There’s yet another way to distinguish score from song. From all accounts, sponsorship money for industry networking groups is awarded predominantly to the songwriters. Of course, any statistics along these lines are non-disclosed and considered to be forbidden by ASCAP leadership.
Perhaps that’s a factor in composers being the only nonunionized force in Hollywood – having no real industrial strength advocacy nor lobbying powers when it comes to PRO policymaking, government legislation or standards and practices within the film and television industry.
That’s a mean trick – those with the most musical product in American television have the least advocacy looking after their combined interests.
Score composers should have an advocacy organization that has the powers that the Songwriters Guild of America (SGA) can muster on behalf of its members. I doubt most composers would begrudge the songwriters their advocacy. A former ASCAP Board member once told me that an effective composer organization would be the songwriters’ worst nightmare. I hope my source was incorrect with that assessment. I don’t think composers have it in for songwriters. But with all the disparate treatment, I do believe composers wonder what the songwriters have against them.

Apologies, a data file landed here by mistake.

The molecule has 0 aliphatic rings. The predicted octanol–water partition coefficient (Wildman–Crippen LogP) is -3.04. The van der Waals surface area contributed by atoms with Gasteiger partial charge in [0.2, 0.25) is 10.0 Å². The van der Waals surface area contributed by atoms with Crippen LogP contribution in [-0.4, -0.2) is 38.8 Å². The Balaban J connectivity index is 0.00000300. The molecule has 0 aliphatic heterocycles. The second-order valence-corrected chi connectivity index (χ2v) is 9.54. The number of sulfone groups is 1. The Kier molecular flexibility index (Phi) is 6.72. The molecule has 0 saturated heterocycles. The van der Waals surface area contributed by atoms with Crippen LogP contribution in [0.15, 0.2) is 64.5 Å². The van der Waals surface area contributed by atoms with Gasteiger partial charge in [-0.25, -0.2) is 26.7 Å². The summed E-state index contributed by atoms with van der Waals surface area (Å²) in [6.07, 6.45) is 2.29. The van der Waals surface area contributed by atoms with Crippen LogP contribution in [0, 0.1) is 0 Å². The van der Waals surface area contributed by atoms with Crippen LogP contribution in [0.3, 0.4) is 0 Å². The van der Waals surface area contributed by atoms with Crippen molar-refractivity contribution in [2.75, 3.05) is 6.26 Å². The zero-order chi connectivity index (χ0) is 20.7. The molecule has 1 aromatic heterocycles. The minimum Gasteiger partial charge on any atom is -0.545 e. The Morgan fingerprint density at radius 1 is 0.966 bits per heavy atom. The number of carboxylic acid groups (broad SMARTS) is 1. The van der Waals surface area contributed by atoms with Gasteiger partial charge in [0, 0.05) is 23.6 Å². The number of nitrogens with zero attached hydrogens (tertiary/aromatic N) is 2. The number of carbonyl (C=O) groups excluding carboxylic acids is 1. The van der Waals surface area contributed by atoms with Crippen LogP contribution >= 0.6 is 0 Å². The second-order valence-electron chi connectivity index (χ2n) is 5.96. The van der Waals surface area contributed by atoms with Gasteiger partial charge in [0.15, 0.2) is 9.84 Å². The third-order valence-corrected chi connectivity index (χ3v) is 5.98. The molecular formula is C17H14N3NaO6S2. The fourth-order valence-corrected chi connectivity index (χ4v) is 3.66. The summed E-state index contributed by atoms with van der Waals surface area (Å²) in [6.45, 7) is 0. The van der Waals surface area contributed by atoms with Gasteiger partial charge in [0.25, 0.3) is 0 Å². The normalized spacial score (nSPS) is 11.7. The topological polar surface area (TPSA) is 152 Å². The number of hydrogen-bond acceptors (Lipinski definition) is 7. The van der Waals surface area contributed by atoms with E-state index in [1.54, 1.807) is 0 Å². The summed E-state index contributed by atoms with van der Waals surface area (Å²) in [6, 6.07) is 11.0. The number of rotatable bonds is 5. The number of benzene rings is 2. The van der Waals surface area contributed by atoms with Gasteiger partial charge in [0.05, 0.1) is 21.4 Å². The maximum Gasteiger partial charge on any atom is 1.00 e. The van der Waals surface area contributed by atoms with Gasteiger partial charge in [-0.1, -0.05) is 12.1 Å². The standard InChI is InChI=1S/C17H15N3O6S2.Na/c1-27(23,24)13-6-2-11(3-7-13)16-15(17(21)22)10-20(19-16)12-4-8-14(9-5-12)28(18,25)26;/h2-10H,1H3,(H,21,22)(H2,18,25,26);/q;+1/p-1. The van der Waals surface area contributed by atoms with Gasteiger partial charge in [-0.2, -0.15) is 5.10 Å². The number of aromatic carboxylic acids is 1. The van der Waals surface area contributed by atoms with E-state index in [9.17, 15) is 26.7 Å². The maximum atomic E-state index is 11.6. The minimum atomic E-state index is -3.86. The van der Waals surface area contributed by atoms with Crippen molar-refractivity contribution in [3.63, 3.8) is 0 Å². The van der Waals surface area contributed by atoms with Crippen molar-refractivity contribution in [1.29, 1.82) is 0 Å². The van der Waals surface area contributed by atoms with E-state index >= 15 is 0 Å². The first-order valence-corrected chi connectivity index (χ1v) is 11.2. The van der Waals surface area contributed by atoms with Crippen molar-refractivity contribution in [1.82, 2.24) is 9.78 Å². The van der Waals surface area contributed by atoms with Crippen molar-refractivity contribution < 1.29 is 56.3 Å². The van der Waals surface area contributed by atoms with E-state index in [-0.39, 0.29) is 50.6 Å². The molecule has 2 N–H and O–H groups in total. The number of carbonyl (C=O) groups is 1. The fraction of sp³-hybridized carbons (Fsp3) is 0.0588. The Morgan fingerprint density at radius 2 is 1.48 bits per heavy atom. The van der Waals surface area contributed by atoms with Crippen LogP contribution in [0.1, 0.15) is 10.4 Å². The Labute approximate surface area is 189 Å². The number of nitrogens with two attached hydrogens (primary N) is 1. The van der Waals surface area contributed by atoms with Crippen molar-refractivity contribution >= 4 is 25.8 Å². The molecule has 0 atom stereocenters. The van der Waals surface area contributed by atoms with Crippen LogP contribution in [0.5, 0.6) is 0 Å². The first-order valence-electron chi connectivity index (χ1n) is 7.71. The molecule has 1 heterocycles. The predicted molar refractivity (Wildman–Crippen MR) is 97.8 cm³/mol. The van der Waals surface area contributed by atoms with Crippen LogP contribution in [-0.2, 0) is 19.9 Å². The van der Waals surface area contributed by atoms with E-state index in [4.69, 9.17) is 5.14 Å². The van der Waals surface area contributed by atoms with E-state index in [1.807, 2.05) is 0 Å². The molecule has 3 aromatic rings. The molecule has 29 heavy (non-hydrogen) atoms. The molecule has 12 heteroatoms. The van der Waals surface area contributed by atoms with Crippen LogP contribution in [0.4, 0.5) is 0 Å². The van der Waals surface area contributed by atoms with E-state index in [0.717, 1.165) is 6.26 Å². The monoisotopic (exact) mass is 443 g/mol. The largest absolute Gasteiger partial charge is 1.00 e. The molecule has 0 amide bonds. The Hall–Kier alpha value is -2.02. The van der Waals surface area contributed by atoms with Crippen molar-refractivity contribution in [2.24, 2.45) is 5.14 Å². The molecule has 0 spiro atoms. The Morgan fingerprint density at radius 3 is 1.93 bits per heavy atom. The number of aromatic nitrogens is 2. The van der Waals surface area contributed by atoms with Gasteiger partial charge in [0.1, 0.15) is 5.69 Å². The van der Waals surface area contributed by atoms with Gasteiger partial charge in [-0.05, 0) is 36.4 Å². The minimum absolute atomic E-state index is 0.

Imprecise Tracking and Distribution. In a digital age of precise and automated tracking of ATM transactions, bank card purchases, the trading of vast numbers of stocks and bonds online and telephone billing accuracy to six-second increments – no domestic PRO can accurately track the usage of its repertory in any broadcast medium. This is particularly true with regard to CPA usages – music for advertising, company logos, promos, and trailers. At the level of local television stations, an enormous revenue stream at ASCAP, one is forbidden to know what percentage of all music performances are actually detected and paid a royalty.
The result of this lack of performance data can be distribution by proxy – a stand-in – the substitution of the will of another, or even slight-of-hand masquerading as the truth.
The End Game. ASCAP is certainly a songwriter-dominated society. That’s not news to anyone who’s paying attention. If you have any doubts, just take a look at the ASCAP website or a copy of the society magazine Playback. It’s also a publisher-dominated institution as one might expect in an arena of big commerce.